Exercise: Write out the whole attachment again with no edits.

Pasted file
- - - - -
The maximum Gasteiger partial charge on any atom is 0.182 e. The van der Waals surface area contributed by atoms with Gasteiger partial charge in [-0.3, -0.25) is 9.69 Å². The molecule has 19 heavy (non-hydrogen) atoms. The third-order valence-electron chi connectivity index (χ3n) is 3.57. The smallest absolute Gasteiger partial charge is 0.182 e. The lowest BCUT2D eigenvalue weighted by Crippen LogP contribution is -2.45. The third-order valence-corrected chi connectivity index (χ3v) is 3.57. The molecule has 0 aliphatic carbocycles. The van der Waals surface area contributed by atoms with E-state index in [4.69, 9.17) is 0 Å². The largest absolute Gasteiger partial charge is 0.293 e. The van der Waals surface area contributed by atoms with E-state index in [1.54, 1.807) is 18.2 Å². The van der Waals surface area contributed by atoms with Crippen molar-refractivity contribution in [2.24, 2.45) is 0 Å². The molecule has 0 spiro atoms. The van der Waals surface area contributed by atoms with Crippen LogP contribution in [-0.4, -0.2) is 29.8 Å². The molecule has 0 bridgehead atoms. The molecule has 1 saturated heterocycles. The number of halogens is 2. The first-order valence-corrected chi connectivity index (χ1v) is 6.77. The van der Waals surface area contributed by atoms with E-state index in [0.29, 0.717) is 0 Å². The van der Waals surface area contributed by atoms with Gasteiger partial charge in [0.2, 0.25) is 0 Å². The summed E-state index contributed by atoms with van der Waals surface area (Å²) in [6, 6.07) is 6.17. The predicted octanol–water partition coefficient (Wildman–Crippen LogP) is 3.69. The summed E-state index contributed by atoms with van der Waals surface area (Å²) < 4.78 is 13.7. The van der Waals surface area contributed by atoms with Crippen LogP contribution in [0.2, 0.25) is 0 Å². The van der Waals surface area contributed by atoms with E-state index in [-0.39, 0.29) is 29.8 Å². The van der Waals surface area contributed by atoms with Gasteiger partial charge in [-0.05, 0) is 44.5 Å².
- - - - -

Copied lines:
The maximum Gasteiger partial charge on any atom is 0.182 e. The van der Waals surface area contributed by atoms with Gasteiger partial charge in [-0.3, -0.25) is 9.69 Å². The molecule has 19 heavy (non-hydrogen) atoms. The third-order valence-electron chi connectivity index (χ3n) is 3.57. The smallest absolute Gasteiger partial charge is 0.182 e. The lowest BCUT2D eigenvalue weighted by Crippen LogP contribution is -2.45. The third-order valence-corrected chi connectivity index (χ3v) is 3.57. The molecule has 0 aliphatic carbocycles. The van der Waals surface area contributed by atoms with E-state index in [4.69, 9.17) is 0 Å². The largest absolute Gasteiger partial charge is 0.293 e. The van der Waals surface area contributed by atoms with E-state index in [1.54, 1.807) is 18.2 Å². The van der Waals surface area contributed by atoms with Crippen molar-refractivity contribution in [2.24, 2.45) is 0 Å². The molecule has 0 spiro atoms. The van der Waals surface area contributed by atoms with Crippen LogP contribution in [-0.4, -0.2) is 29.8 Å². The molecule has 0 bridgehead atoms. The molecule has 1 saturated heterocycles. The number of halogens is 2. The first-order valence-corrected chi connectivity index (χ1v) is 6.77. The van der Waals surface area contributed by atoms with E-state index in [0.29, 0.717) is 0 Å². The van der Waals surface area contributed by atoms with Gasteiger partial charge in [0.2, 0.25) is 0 Å². The summed E-state index contributed by atoms with van der Waals surface area (Å²) in [6, 6.07) is 6.17. The predicted octanol–water partition coefficient (Wildman–Crippen LogP) is 3.69. The summed E-state index contributed by atoms with van der Waals surface area (Å²) < 4.78 is 13.7. The van der Waals surface area contributed by atoms with Crippen LogP contribution in [0.2, 0.25) is 0 Å². The van der Waals surface area contributed by atoms with E-state index in [-0.39, 0.29) is 29.8 Å². The van der Waals surface area contributed by atoms with Gasteiger partial charge in [-0.05, 0) is 44.5 Å².